Eickhoff made Phillies history Monday, but that might be enough to bump him from the starting rotation, Scott Lauber writes. Eickhoff was the first Phillies starter to allow homers to the first three batters he faced. Kapler said afterward that the team would discuss if Eickhoff would make his next start or be replaced in the rotation.

The Phillies, Marcus Hayes writes, made the right decision by staying away from Dallas Keuchel and trusting their internal options. Keuchel signed last week with the Braves and pitched Monday night in the minor leagues. He’ll be in the majors this month and the Phillies, Hayes writes, will keep revisiting this outlook: “For his asking price, we think what we’ve got is just as good as what he is. And what we’ve got is getting better. He’s not.”

Seranthony Dominguez is hoping for a miracle as he awaits a visit this week with Dr. James Andrews, who will provide a second opinion on his elbow injury. Dominguez is a candidate for Tommy John surgery, which would end his season and keep him out for the start of next year.

Tom Eshelman, once one of the Phillies’ top pitching prospects, was traded Monday morning to Baltimore. He had a miserable 2018 season, but was beginning to show some improvement this year at triple A. He’ll get a fresh start in Baltimore, and the Phillies will get additional money to spend on international free agents.

Important dates

Tonight: Jake Arrieta faces right-hander Jon Duplantier, 7:05 p.m.

Tomorrow: Zach Eflin starts against right-hander Merrill Kelly, 7:05

Thursday: The 35th annual Phillies Phestival at Citizens Bank Park, 3:30 p.m.

Friday: Phillies open three-game series in Atlanta, 7:20 p.m.

The Phillies' Chase Utley grabbing the hat of Germane Williams, an ALS sufferer who was at a previous Phillies Phestival.
Michael Bryant / Staff Photographer
The Phillies' Chase Utley grabbing the hat of Germane Williams, an ALS sufferer who was at a previous Phillies Phestival.

Phillies Phestival set for Thursday

The Phillies will be off Thursday, but the ballpark will still be buzzing as the Phillies host the 35th annual Phillies Phestival at Citizens Bank Park to raise money for the fight against ALS, Lou Gehrig’s disease. The event raised $725,050 last year and was attended by more than 4,000 fans. Thursday’s event will begin at 3:30 p.m.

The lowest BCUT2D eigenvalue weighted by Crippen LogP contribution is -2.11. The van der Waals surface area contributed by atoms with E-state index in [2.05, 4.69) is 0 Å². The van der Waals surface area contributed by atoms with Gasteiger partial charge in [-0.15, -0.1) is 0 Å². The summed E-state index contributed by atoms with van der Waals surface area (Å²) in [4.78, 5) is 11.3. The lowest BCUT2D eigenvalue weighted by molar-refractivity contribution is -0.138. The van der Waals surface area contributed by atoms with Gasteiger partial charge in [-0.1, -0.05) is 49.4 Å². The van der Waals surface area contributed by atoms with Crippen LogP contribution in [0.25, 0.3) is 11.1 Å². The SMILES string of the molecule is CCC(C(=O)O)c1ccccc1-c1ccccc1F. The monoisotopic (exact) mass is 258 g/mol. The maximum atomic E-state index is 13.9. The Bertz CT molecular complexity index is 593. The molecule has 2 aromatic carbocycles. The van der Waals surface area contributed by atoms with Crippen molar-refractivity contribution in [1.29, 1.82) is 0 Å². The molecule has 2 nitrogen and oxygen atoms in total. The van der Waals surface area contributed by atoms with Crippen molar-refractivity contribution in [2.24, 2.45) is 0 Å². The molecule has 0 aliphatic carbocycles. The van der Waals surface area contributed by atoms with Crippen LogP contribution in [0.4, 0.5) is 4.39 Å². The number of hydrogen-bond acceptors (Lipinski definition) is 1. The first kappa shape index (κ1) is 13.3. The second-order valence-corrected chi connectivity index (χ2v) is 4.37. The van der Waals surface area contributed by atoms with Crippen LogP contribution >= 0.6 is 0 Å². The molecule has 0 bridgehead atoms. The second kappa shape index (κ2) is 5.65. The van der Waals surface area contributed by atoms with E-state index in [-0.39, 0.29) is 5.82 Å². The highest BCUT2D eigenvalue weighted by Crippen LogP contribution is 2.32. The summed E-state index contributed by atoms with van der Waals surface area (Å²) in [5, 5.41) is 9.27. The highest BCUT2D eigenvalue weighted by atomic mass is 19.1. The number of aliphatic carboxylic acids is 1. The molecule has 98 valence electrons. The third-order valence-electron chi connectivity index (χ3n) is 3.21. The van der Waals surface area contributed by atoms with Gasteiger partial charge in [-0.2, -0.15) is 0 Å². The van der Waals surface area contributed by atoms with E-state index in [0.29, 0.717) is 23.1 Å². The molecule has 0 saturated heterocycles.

The Phillies adopted ALS as their primary charity in 1984, and have since raised more than $18 million for patient and care services in the Philadelphia area. The team’s biggest fundraiser is the annual Phestival, an autograph and auction party attended by players, coaches, broadcasters, front-office staff, and others. In 2016, the Phillies were awarded the Allan H. Selig Award for Philanthropic Excellence for their organization-wide commitment to the cause.

This year’s marquee attraction — a photo booth with Bryce Harper — and autograph tickets are already sold out. But $15 general-admission tickets ($5 for kids) are still available by calling the Phillies ticket office at 215-463-1000. The list of silent-auction items — including a game-worn Harper jersey and a pair of the Phillie Phanatic’s shoes — can be found here.

From the mailbag

Send questions by email or on Twitter @matt_breen.

Question: Why did the Phillies trade Eshelman? Seems like he was starting to come around. — Charles D. via email.

Answer: Thanks, Charles. I agree that Eshelman was starting to come around. He had a 2.77 ERA this season in four starts in triple A and was looking more like the 2017 version of himself than the one who struggled so mightily in 2018. It was easy Monday night to imagine Eshelman being an option to replace Jerad Eickhoff in the rotation.

But that can’t happen now. The Phillies have their sights set on international prospects this week, and they needed extra money to cover the amount they are allotted to spend. They had to pay a price, and Eshelman was the cost.